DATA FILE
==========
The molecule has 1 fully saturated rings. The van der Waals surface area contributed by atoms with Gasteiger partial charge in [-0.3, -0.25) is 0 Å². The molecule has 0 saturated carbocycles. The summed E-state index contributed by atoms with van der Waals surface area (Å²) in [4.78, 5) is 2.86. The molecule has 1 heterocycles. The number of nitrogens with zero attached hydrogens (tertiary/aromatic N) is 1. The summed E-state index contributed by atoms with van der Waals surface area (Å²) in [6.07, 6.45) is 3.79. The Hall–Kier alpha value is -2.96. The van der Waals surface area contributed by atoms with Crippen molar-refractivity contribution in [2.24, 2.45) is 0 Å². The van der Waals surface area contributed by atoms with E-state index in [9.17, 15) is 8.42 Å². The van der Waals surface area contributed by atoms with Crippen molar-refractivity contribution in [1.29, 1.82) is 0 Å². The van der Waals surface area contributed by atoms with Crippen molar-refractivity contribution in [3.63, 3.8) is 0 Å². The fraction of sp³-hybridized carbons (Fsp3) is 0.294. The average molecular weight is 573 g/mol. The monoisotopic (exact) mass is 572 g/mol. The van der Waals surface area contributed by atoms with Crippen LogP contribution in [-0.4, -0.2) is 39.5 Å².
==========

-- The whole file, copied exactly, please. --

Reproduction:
The molecule has 1 fully saturated rings. The van der Waals surface area contributed by atoms with Gasteiger partial charge in [-0.3, -0.25) is 0 Å². The molecule has 0 saturated carbocycles. The summed E-state index contributed by atoms with van der Waals surface area (Å²) in [4.78, 5) is 2.86. The molecule has 1 heterocycles. The number of nitrogens with zero attached hydrogens (tertiary/aromatic N) is 1. The summed E-state index contributed by atoms with van der Waals surface area (Å²) in [6.07, 6.45) is 3.79. The Hall–Kier alpha value is -2.96. The van der Waals surface area contributed by atoms with Crippen molar-refractivity contribution in [2.24, 2.45) is 0 Å². The van der Waals surface area contributed by atoms with E-state index in [9.17, 15) is 8.42 Å². The van der Waals surface area contributed by atoms with Crippen molar-refractivity contribution in [1.29, 1.82) is 0 Å². The van der Waals surface area contributed by atoms with Crippen molar-refractivity contribution in [3.63, 3.8) is 0 Å². The fraction of sp³-hybridized carbons (Fsp3) is 0.294. The average molecular weight is 573 g/mol. The monoisotopic (exact) mass is 572 g/mol. The van der Waals surface area contributed by atoms with Crippen LogP contribution in [-0.4, -0.2) is 39.5 Å².